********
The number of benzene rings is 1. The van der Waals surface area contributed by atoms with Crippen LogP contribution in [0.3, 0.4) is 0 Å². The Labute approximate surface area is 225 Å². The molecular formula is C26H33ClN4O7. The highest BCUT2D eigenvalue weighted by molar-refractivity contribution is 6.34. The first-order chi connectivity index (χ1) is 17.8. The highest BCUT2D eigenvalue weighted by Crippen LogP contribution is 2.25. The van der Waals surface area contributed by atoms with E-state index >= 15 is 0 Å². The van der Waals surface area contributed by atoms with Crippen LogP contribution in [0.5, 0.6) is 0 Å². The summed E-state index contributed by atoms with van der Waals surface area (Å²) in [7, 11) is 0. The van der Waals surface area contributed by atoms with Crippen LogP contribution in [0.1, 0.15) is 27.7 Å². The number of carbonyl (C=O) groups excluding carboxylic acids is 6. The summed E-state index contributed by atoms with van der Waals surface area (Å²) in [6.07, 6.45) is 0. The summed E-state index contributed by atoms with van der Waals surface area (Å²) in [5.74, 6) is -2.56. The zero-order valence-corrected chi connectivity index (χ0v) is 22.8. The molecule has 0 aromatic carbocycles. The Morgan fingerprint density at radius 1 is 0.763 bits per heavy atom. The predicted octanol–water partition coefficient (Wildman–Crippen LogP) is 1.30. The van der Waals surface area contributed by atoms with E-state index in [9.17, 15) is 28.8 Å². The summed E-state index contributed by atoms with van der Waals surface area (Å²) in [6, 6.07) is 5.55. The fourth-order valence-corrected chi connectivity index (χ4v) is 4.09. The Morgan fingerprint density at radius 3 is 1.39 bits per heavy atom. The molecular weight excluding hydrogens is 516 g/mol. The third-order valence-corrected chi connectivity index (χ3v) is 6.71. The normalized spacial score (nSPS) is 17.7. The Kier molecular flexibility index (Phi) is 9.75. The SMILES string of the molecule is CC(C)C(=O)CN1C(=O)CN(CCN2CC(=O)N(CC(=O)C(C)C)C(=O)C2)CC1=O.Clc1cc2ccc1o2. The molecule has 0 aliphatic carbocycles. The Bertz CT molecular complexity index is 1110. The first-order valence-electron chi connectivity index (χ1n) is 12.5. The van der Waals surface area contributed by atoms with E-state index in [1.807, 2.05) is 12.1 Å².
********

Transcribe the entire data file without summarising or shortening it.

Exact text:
The number of benzene rings is 1. The van der Waals surface area contributed by atoms with Crippen LogP contribution in [0.3, 0.4) is 0 Å². The Labute approximate surface area is 225 Å². The molecular formula is C26H33ClN4O7. The highest BCUT2D eigenvalue weighted by molar-refractivity contribution is 6.34. The first-order chi connectivity index (χ1) is 17.8. The highest BCUT2D eigenvalue weighted by Crippen LogP contribution is 2.25. The van der Waals surface area contributed by atoms with E-state index >= 15 is 0 Å². The van der Waals surface area contributed by atoms with Crippen LogP contribution in [0.5, 0.6) is 0 Å². The summed E-state index contributed by atoms with van der Waals surface area (Å²) in [7, 11) is 0. The van der Waals surface area contributed by atoms with Crippen LogP contribution in [0.1, 0.15) is 27.7 Å². The number of carbonyl (C=O) groups excluding carboxylic acids is 6. The summed E-state index contributed by atoms with van der Waals surface area (Å²) in [6.07, 6.45) is 0. The summed E-state index contributed by atoms with van der Waals surface area (Å²) in [5.74, 6) is -2.56. The zero-order valence-corrected chi connectivity index (χ0v) is 22.8. The molecule has 0 aromatic carbocycles. The Morgan fingerprint density at radius 1 is 0.763 bits per heavy atom. The predicted octanol–water partition coefficient (Wildman–Crippen LogP) is 1.30. The van der Waals surface area contributed by atoms with E-state index in [9.17, 15) is 28.8 Å². The summed E-state index contributed by atoms with van der Waals surface area (Å²) in [6, 6.07) is 5.55. The fourth-order valence-corrected chi connectivity index (χ4v) is 4.09. The Morgan fingerprint density at radius 3 is 1.39 bits per heavy atom. The molecular weight excluding hydrogens is 516 g/mol. The third-order valence-corrected chi connectivity index (χ3v) is 6.71. The normalized spacial score (nSPS) is 17.7. The Kier molecular flexibility index (Phi) is 9.75. The SMILES string of the molecule is CC(C)C(=O)CN1C(=O)CN(CCN2CC(=O)N(CC(=O)C(C)C)C(=O)C2)CC1=O.Clc1cc2ccc1o2. The molecule has 0 aliphatic carbocycles. The Bertz CT molecular complexity index is 1110. The first-order valence-electron chi connectivity index (χ1n) is 12.5. The van der Waals surface area contributed by atoms with E-state index in [1.807, 2.05) is 12.1 Å².